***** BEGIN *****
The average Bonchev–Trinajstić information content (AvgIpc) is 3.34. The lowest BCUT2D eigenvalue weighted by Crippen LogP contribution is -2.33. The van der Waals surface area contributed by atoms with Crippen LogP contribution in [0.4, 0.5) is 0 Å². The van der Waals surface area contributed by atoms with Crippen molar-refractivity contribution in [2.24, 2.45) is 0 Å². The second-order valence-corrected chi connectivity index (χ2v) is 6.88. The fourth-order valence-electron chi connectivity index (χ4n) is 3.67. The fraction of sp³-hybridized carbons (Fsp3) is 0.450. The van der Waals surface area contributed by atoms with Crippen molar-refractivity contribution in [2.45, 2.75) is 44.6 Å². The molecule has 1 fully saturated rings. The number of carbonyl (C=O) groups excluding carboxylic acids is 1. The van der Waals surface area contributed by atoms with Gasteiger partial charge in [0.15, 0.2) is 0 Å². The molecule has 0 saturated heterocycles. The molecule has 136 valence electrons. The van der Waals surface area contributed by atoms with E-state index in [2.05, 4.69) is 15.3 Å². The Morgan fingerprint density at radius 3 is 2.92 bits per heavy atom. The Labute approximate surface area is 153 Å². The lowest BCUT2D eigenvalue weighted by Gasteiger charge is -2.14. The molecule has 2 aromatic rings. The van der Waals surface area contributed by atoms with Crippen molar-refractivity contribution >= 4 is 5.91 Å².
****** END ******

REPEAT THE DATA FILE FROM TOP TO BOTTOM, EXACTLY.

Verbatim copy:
The average Bonchev–Trinajstić information content (AvgIpc) is 3.34. The lowest BCUT2D eigenvalue weighted by Crippen LogP contribution is -2.33. The van der Waals surface area contributed by atoms with Crippen LogP contribution in [0.4, 0.5) is 0 Å². The van der Waals surface area contributed by atoms with Crippen molar-refractivity contribution in [2.24, 2.45) is 0 Å². The second-order valence-corrected chi connectivity index (χ2v) is 6.88. The fourth-order valence-electron chi connectivity index (χ4n) is 3.67. The fraction of sp³-hybridized carbons (Fsp3) is 0.450. The van der Waals surface area contributed by atoms with Crippen molar-refractivity contribution in [2.45, 2.75) is 44.6 Å². The molecule has 1 fully saturated rings. The number of carbonyl (C=O) groups excluding carboxylic acids is 1. The van der Waals surface area contributed by atoms with Gasteiger partial charge in [0.15, 0.2) is 0 Å². The molecule has 0 saturated heterocycles. The molecule has 136 valence electrons. The van der Waals surface area contributed by atoms with E-state index in [2.05, 4.69) is 15.3 Å². The Morgan fingerprint density at radius 3 is 2.92 bits per heavy atom. The Labute approximate surface area is 153 Å². The lowest BCUT2D eigenvalue weighted by Gasteiger charge is -2.14. The molecule has 2 aromatic rings. The van der Waals surface area contributed by atoms with Crippen molar-refractivity contribution >= 4 is 5.91 Å².